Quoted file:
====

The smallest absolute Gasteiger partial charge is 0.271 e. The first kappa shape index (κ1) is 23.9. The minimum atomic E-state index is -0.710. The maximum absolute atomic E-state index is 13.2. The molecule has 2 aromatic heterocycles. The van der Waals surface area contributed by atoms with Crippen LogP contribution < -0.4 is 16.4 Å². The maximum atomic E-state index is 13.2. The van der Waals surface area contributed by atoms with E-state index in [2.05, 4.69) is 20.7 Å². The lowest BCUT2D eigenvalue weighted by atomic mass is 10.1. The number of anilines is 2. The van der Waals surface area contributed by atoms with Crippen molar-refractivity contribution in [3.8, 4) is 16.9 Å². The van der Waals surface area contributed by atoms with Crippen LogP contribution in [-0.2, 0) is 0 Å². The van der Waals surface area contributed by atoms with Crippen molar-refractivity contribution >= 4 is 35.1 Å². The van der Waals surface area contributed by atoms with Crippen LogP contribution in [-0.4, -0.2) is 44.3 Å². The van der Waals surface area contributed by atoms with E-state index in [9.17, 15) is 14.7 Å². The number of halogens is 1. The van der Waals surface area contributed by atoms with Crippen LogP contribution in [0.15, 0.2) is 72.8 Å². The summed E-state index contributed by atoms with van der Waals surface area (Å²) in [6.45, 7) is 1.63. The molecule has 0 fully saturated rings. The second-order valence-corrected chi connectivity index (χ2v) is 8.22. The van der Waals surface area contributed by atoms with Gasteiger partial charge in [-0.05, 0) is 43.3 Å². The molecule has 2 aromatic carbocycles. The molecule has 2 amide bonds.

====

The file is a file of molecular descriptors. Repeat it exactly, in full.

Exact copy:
The smallest absolute Gasteiger partial charge is 0.271 e. The first kappa shape index (κ1) is 23.9. The minimum atomic E-state index is -0.710. The maximum absolute atomic E-state index is 13.2. The molecule has 2 aromatic heterocycles. The van der Waals surface area contributed by atoms with Crippen LogP contribution < -0.4 is 16.4 Å². The maximum atomic E-state index is 13.2. The van der Waals surface area contributed by atoms with E-state index in [2.05, 4.69) is 20.7 Å². The lowest BCUT2D eigenvalue weighted by atomic mass is 10.1. The number of anilines is 2. The van der Waals surface area contributed by atoms with Crippen molar-refractivity contribution in [3.8, 4) is 16.9 Å². The van der Waals surface area contributed by atoms with Crippen LogP contribution in [-0.2, 0) is 0 Å². The van der Waals surface area contributed by atoms with Crippen molar-refractivity contribution >= 4 is 35.1 Å². The van der Waals surface area contributed by atoms with Crippen LogP contribution in [-0.4, -0.2) is 44.3 Å². The van der Waals surface area contributed by atoms with E-state index in [9.17, 15) is 14.7 Å². The number of halogens is 1. The van der Waals surface area contributed by atoms with Crippen LogP contribution in [0.15, 0.2) is 72.8 Å². The summed E-state index contributed by atoms with van der Waals surface area (Å²) in [6.45, 7) is 1.63. The molecule has 0 fully saturated rings. The second-order valence-corrected chi connectivity index (χ2v) is 8.22. The van der Waals surface area contributed by atoms with Gasteiger partial charge in [-0.05, 0) is 43.3 Å². The molecule has 2 aromatic carbocycles. The molecule has 2 amide bonds.